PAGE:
Schiele, M. A., Herzog, K., Kollert, L., Böhnlein, J., Repple, J., Rosenkranz, K., Leehr, E. J., Ziegler, C., Lueken, U., Dannlowski, U., Pauli, P., Arolt, V., Zwanzger, P., Deckert, J., Erfurth, A., & Domschke, K. (2020). Affective temperaments (TEMPS-A) in panic disorder and healthy probands: Genetic modulationby 5-HTT variation. World Journal of Biological Psychiatry, 21(10). doi.org/10.1080/15622975.2019.1705999

    Schiele, M. A., Herzog, K., Kollert, L., Schartner, C., Leehr, E. J., Böhnlein, J., Repple, J., Rosenkranz, K., Lonsdorf, T. B., Dannlowski, U., & others. (2020). Extending the vulnerability--stress model of mental disorders: three-dimensional NPSR1 x environment x coping interaction study in anxiety. The British Journal of Psychiatry, 217(5), 645–650.

     

    The project was funded by the "Deutsche Forschungsgemeinschaft" (DFG) - project number 44541416-TRR 58 (CRC-TRR58).

  • TIP

    Project Description

    What exactly was done in the study? 

    The study included subjects without mental disorder, as well as patients with Depression, and/or Social Anxiety Disorder.

    Phenotyping: A standardized clinical interview was used to assess the presence of a mental disorder. Several questionnaires on social anxiety and emotion regulation were conducted, and a blood sample was taken from all subjects for (epi-)genetic analysis.

    Magnetic resonance encephalography imaging (MRI): All participants took part in an MRI measurement. Thereby, strucutral images of the brain were taken. In addition, functional MRI was used to collect neural activity patterns during emotion processing and during a resting state measurement.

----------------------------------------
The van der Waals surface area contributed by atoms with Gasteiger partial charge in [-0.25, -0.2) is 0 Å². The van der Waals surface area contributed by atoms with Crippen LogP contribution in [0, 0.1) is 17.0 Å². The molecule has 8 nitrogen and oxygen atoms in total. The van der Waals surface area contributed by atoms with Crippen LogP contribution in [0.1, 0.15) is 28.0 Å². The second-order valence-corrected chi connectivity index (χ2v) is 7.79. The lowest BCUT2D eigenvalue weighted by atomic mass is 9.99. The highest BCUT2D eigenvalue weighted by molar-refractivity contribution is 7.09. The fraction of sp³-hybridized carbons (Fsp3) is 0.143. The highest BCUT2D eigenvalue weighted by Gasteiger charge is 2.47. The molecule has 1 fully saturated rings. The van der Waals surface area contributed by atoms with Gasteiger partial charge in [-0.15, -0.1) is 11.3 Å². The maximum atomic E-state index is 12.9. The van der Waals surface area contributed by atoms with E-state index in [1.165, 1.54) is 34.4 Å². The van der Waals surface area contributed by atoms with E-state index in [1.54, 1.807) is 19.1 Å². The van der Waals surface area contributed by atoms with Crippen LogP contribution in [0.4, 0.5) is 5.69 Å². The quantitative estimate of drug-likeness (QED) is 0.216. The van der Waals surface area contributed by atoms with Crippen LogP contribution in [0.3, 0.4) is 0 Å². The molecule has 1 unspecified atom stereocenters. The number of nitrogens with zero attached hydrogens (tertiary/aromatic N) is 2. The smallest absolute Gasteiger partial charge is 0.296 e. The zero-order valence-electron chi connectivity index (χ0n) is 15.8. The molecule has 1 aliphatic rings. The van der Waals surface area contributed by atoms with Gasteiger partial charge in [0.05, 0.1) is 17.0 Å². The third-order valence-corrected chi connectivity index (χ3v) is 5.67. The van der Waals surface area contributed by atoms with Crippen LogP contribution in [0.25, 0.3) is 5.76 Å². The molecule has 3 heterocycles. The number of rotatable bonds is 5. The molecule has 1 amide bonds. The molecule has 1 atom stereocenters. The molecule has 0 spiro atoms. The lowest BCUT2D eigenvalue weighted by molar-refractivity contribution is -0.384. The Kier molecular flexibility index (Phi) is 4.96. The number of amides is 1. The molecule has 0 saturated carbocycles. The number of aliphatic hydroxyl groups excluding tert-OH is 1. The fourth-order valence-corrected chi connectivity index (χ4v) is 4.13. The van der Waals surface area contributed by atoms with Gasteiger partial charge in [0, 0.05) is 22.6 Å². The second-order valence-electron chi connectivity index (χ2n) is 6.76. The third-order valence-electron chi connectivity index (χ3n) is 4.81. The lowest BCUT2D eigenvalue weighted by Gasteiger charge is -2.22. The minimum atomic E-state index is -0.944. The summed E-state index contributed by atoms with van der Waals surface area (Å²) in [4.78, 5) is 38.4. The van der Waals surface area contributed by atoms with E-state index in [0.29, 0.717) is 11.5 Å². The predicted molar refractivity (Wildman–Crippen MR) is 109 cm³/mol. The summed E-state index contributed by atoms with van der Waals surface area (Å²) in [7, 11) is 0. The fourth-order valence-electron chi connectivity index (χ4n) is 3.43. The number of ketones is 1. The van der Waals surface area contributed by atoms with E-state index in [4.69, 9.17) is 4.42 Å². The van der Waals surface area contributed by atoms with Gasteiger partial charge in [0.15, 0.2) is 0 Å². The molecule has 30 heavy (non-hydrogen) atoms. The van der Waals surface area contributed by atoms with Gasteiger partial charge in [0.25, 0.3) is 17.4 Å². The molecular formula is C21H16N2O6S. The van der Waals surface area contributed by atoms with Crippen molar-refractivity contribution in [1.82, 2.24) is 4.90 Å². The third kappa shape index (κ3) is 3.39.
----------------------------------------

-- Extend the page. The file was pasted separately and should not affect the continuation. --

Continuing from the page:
Preliminary results: unipolar depression, as well as anxiety disorders (including social anxiety disorder) are one of the most common mental disorders and often occure comorbidly. Both diagnostic groups are characterized by intensive negative emotions. Aim of the study was to investigate (neurobiological) underpinnings of emotion processing in persons with depression (MDD), persons with social anxiety disorder (SAD), persons with social anxiety disorder and depression (SAD+MDD) and persons without anxiety disorder. In particular the group of patients suffering from MDD and SAD seem to be impaired concerning their emotion regulation skills. A summary of previous MRI-studies provides evidence for transdiagnostic (MDD and anxiety disorders) neuronal correlates of impaired emotion processing in frontal and limbic areas, whereas the results for disorder specific neuronal correlates are still inconsistent.

    Publications based on data of this project:

    Sindermann, L., Redlich, R., Opel, N., Böhnlein, J., Dannlowski, U., & Leehr, E. J. (in press). Systematic Transdiagnostic Review of Magnetic-Resonance Imaging Results: Depression, Anxiety Disorders and their Co-occurrence. Journal of Psychiatric Research.

     

    The project was funded by the "Innovative Medizinische Forschung" (IMF) program (LE121703).